The idler and code wheels 118 and 120, respectively, of assembly 116 are rigidly coaxially mounted to shaft 122. Shaft 122 is, in turn journally mounted to the bearing plates 110, 112 by suitable bearings 124, 126, respectively received in bearing holes 110a, 112a, so that the idler and code wheels 118 and 120 are capable of concurrent simultaneous rotation with shaft 122. The idler wheel 118 is thus rotatably coaxially mounted above the bearing plate 110. In the form shown, the idler wheel 118 has a resilient gripping member 130 (e.g., an elastomeric O-ring) received in an annular peripheral groove 132 of the wheel 118. The outside diameter of the resilient gripping member 130 is such that the peripheral edge tangentially projects into the path 62 so that a document conveyed therealong will frictionally engage it and thus drive the wheel 118. This tangential orientation of wheel 118 is permitted by virtue of track plates 104 being spaced apart in the direction of path 102.
The code wheel 120 is mounted below the idler wheel 118 and below bearing plate 112 as is best seen in FIGS. 9 and 11. Like the embodiment of the system 10 described above with reference to FIGS. 1-8, the code wheel 120 includes a plurality of radially extending, circumferentially spaced openings the passage of which is detected by an optical sensor 134 when the code wheel 120 rotates in response to document conveyance along path 102 (i.e., in synchronous response to rotation of idler wheel 118) to thereby generate a timing signal correlated to the instantaneous speed of conveyance of the document along the path 102.
A pair of pressure members 140, 142 are provided in opposing juxtaposition with respect to idler wheel 118 and the read head 144, respectively, for the purposes already discussed above. Pressure members 140, 144 are positionally maintained relative to the idler wheel 118 and the read head 144, respectively, via a mounting plate 146 which bridges the gap between the spaced-apart track plates 106. Opposing pairs of permanent magnets 149 are received in respective recesses 149a defined in track plates 104, 106 (only magnets 149 in recesses 149a of track plate 104 being visible in FIG. 10, but magnets 149 in recesses 149a of track plate 106 being a mirror image thereof) so as to magnetize the magnetic characters on the document 20 before they are scanned by the read head 144 as was discussed above with reference to the reader 10 of FIGS. 1-8.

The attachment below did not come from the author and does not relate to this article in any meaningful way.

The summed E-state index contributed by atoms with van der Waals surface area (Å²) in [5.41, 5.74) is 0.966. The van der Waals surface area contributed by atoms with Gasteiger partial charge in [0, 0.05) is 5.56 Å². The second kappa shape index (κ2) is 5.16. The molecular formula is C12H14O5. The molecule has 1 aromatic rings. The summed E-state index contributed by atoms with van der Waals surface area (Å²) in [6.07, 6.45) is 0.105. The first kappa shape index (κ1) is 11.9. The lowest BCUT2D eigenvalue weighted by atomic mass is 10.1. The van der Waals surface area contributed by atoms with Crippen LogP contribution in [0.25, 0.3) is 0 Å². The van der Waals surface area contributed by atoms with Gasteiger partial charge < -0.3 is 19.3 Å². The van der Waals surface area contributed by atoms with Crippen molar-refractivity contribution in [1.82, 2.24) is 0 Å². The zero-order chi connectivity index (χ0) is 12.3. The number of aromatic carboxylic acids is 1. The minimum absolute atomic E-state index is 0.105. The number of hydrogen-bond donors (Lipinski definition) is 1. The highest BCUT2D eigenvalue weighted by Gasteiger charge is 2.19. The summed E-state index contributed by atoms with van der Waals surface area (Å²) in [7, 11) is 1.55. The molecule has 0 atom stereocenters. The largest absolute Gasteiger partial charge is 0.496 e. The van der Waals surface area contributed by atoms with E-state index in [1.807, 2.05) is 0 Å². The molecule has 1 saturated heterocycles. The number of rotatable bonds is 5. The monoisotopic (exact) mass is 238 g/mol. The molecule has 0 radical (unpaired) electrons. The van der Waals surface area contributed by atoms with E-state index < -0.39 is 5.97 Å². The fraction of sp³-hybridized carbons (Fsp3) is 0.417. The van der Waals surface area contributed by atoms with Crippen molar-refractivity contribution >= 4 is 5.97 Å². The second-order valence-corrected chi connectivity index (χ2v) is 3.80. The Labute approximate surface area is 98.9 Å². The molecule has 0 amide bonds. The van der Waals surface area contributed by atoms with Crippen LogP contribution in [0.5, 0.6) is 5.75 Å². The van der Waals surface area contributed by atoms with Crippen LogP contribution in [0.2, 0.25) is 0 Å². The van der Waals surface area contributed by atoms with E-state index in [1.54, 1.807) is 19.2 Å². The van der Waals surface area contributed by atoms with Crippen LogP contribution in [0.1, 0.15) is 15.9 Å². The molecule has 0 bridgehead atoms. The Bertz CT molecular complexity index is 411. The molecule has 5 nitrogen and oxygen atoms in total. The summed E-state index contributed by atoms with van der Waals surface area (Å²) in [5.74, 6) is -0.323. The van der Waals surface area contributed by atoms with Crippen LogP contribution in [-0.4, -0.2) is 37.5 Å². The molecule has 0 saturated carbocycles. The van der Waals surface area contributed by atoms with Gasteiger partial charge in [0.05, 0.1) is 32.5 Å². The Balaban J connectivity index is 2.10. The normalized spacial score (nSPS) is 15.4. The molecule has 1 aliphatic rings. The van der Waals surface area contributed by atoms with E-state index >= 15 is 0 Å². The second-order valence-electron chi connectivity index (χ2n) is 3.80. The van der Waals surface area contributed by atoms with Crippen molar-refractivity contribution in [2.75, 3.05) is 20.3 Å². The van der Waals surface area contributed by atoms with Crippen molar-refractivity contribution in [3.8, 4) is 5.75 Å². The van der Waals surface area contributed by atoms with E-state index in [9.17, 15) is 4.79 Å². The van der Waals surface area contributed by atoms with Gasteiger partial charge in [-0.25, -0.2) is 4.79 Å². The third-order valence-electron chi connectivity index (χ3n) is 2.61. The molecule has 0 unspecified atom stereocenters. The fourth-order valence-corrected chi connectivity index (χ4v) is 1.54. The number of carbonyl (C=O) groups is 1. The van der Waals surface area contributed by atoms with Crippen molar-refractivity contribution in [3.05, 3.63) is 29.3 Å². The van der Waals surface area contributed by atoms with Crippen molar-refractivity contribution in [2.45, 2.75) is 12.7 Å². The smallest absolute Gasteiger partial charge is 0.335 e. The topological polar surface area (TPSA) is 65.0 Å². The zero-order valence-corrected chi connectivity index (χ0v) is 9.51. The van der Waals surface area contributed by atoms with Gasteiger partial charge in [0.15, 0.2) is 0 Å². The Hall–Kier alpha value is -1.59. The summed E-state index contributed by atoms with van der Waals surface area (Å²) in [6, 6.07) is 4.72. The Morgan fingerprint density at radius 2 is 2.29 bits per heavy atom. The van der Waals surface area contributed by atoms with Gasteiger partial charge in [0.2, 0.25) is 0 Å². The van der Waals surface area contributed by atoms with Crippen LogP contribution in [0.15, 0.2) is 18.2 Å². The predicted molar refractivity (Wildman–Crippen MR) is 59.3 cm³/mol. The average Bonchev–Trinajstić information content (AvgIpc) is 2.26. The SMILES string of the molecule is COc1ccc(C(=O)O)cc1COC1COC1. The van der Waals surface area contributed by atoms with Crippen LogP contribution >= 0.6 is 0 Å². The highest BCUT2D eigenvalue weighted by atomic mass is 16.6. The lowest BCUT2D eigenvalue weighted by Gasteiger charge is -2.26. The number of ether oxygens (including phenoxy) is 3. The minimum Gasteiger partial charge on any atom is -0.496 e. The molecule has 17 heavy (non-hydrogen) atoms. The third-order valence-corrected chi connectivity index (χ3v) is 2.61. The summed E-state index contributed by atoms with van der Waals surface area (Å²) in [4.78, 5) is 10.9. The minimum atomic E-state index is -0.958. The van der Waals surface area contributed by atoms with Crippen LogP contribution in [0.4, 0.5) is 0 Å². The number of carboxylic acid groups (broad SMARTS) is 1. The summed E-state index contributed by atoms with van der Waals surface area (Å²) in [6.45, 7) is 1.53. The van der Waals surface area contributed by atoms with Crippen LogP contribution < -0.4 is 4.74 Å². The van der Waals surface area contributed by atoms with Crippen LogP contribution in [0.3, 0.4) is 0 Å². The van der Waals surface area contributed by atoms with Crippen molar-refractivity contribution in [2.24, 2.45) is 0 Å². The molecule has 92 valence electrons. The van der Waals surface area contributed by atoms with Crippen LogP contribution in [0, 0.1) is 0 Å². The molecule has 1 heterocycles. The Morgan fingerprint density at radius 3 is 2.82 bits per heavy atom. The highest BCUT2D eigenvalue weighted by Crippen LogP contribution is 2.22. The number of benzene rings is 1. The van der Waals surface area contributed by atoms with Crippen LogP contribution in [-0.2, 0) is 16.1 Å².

A pair of spaced-apart upright supports 150 rigidly mounts the structures described above to a base 152 which houses the character recognition circuitry 40. Elastomeric mounting feet 154 are also provided on the bottom of base 152 to prevent its slippage along a surface supporting the reader 100 during use.
FIGS. 12A-12C together are a detailed schematic diagram of MICR recognition circuitry 40 of the preferred embodiment. In the preferred embodiment, circuitry 40 is placed on two different printed circuit boards, a "main board" (this circuitry is shown in FIGS. 12A and 12B), and a "converter" board (this circuitry is depicted in FIG. 12C). A connector J1 permits signals to pass between the main board and the converter board.
Referring now more particularly to FIG. 12C, the converter board includes an analog-to-digital ("A/D") converter 200, a light source 202, code wheel 48, light detector and associated signal processing circuitry 204, transition detector circuitry 206, DMA request latch 208, a check direction latch 210, light-emitting diode (LED) indicator 25, a voltage reference source 214, a differential amplifier 216, and a voltage follower amplifier 218.
MICR read head 60 is connected across a conventional balanced impedance matching resistance network 220 to the inverting and non-inverting inputs of a differential operational amplifier (op amp) 222. Op amp 222 and associated capacitors and resistors sense the current flowing through read head 60 and convert this current flow to a proportional voltage (waveform). The voltage swing in the electrical waveform produced by op amp 222 in response to the changing read head current is about 2 volts peak-to-peak. This voltage swing is normally centered about 0 volts (and thus has positive excursions ranging between 0 volts and about +1 volt as well as negative excursions ranging between 0 volts and about -1 volt). Reference voltage source 214 and associated amplifier stage 218 superimposes this electrical waveform on a constant DC component, as will be explained.